Assam NRC: Decisive future relations between India & Bangladesh

Published : Tuesday, 10 September, 2019 at 12:00 AM
Mir Mosharref Hossain Pakbir 
Assam, a state of our neighbouring country India, has been in the headlines during the last few weeks as humanitarian crisis seems to be building up there. The issue remains with the current population of Assam. Indian government and many of the Assamese citizens do not consider the whole population of Assam as its own. True that is as along with the locals, many migrated to Assam many years back. But it is the same story of millions of settlers all around the world and after living for generations and serving the economy of a country, no country can deny the residency rights of a settler.

For a long time, pushing out the so called foreign settlers is demanded by the locals and along with all other factors religion came out as a critical factor this time. Recently, the National Register of Citizens (NRC) were conducted and completed in Assam and though it was supposed to eliminate all confusions, it actually produced far more conflicts with religion being the crucial most factor and it is important that no humanitarian crisis evolves due to these conflicts.

Assam is a state situated in the north-eastern side of India. Assam contains the Brahmaputra Valley, Karbi Anglong and Dima Hasao locales. Assam is one of the Seven Sister States of Northeast India and it is located in the southern part of the eastern Himalayas. Assam’s current population is estimated to be around 35 million. According to the 2011 census, 61.67 per cent of their populations were Hindus and 34.22 per cent were Muslims.

Christian minorities consist of around 3.7 per cent of the population while the rest consists of very low percentage of Jainism, Buddhism, Sikhism and few Animism communities. Out of 32 districts of Assam, 9 are Muslim majority according to the 2011 census of India. This has been the attribute of Assam and remained almost similar before, during and after 1971.

Assam is a bordering state with Bangladesh. The Assam Agitation against so called illegal immigrants started as early as 1979 and ended in 1985, led by All Assam Students Union. During this period of six years, thousands of civilians were murdered in ethnic hostility, including the Nellie carnage and Khoirabari massacre. They demanded a stop on the influx of immigrants and deportation of those who had already settled.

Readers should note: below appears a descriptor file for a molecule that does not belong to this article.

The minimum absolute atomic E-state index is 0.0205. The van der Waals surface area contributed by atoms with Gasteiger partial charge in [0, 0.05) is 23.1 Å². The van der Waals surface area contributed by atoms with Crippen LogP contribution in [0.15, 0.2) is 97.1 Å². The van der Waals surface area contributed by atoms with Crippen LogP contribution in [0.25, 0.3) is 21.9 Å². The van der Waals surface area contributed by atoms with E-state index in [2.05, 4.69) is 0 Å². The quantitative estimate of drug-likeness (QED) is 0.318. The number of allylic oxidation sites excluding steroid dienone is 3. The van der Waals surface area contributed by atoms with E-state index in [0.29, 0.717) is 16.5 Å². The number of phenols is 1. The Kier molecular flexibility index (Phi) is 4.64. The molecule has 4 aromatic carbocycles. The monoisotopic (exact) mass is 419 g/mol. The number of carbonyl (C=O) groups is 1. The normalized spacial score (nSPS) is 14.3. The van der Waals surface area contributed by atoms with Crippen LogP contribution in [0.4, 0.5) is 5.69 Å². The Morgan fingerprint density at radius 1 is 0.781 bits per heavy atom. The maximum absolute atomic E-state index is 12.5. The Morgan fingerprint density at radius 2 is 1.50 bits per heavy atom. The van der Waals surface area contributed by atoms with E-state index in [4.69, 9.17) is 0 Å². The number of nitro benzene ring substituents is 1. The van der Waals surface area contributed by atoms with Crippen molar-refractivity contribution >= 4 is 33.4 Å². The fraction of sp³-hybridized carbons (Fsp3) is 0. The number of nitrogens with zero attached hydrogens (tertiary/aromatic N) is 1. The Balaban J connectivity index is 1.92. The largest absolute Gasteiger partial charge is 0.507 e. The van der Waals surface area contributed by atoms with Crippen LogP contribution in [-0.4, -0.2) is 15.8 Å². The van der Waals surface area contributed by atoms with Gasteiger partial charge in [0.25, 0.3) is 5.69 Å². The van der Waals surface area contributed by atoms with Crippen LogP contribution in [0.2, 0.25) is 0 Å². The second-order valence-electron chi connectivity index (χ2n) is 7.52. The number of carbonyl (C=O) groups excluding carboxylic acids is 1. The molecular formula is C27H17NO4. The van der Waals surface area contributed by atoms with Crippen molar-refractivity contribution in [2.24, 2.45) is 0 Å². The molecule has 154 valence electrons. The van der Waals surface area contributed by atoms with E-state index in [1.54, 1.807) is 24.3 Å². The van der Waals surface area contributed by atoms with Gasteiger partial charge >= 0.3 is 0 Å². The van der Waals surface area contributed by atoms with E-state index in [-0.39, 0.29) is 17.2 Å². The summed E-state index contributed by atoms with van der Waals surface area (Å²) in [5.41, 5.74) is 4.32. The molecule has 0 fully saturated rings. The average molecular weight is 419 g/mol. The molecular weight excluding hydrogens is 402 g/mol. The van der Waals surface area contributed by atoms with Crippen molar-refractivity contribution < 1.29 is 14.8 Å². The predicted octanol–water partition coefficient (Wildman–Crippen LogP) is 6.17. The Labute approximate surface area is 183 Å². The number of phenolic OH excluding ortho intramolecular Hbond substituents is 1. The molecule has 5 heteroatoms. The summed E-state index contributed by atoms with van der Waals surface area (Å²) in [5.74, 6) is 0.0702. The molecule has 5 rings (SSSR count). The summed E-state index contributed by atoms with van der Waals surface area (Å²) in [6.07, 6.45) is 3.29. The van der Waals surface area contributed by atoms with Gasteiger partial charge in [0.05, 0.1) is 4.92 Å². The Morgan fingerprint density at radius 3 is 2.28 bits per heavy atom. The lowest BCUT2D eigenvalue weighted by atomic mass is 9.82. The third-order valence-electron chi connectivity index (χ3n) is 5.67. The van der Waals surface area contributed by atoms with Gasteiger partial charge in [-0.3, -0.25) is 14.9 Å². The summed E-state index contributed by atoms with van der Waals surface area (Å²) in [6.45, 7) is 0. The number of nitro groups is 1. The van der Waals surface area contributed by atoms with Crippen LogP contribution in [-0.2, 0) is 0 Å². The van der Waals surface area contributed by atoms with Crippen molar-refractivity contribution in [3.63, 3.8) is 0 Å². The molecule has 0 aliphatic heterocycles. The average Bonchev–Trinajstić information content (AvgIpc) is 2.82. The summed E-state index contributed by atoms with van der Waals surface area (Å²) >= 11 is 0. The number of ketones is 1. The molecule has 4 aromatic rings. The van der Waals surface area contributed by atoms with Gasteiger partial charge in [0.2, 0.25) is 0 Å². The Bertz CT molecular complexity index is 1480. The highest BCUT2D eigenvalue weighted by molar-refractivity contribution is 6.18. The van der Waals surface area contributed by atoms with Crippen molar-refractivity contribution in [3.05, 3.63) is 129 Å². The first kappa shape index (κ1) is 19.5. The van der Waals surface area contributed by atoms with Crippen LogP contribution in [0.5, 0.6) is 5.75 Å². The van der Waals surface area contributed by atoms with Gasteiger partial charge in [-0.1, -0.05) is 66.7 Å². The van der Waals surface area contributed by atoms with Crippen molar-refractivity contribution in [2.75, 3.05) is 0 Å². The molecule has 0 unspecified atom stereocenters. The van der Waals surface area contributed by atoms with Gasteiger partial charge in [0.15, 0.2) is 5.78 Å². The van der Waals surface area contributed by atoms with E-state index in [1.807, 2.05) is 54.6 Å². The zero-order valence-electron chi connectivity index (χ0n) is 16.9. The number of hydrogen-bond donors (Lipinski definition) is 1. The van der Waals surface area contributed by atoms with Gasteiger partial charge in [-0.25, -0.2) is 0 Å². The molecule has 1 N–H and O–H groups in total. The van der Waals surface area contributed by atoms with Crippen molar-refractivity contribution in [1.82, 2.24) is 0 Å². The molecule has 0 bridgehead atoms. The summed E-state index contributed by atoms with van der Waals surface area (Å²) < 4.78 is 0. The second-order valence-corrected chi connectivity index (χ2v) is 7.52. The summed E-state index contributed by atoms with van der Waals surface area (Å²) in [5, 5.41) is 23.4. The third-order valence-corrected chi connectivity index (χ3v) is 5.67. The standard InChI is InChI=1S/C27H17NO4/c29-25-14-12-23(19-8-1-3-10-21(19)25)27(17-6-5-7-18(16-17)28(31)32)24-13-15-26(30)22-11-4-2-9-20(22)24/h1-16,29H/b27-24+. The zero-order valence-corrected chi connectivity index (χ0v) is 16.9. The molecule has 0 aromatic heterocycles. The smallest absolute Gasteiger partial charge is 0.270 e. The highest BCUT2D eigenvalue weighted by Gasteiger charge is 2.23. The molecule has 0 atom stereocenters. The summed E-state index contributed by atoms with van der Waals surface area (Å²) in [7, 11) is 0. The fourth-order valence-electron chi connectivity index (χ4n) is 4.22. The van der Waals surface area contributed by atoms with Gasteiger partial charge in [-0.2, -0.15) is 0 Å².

In 1985 the Indian Government signed the Assam Accord with the leaders of the confrontation to stop the violence. After the 1991 census, the changing demographic patterns in border districts became more visible. Although the process of identification via NRC Update and deportation of Bangladeshi immigrants is being executed by the Government, the headway of the operation is too slow compared to the rate of influx and severity of the situation.
In Assam, one of the fundamental criteria to prove citizenship was that the names of applicant’s family members should either be in the first NRC prepared in 1951 or in the electoral rolls up to March 24, 1971.

Other than that, applicants also had the option to present documents such as refugee registration certificate, birth certificate, LIC policy, land and tenancy records, citizenship certificate, passport, government issued license or certificate, bank or post office accounts, permanent residential certificate, government employment certificate, educational certificate and court records.

On August 31, the final National Register of Citizens (NRC), a list of certified Indian citizens in Assam was published, four years after the implementation began. The final list of the updated National Register of Citizens (NRC) in Assam left out over 1.9 million people, almost half of the 4 million people excluded in the final draft published last year. Out of 3.3 crore applicants, a total of 3,11,21,004 persons were found eligible for inclusion in the final NRC.

At least 3.29 crore people applied for the NRC. On July 30, 2018, the final draft excluded the names of 40.37 lac applicants. In the final list till now 1.9 million finally lost their rights as Indian citizens. The Ministry of Home Affairs in India has clarified that the non-inclusion of a name does not mean that the person becomes a ‘foreigner’ right away, nor will he be detained. The person then will have the right to contest the exclusion and fight their cases in foreigners’ tribunals and only after losing the battle there, they will finally lose their citizenship rights. If one loses the case in the tribunal, the person will also have the option to move the case to the high court and then the Supreme Court.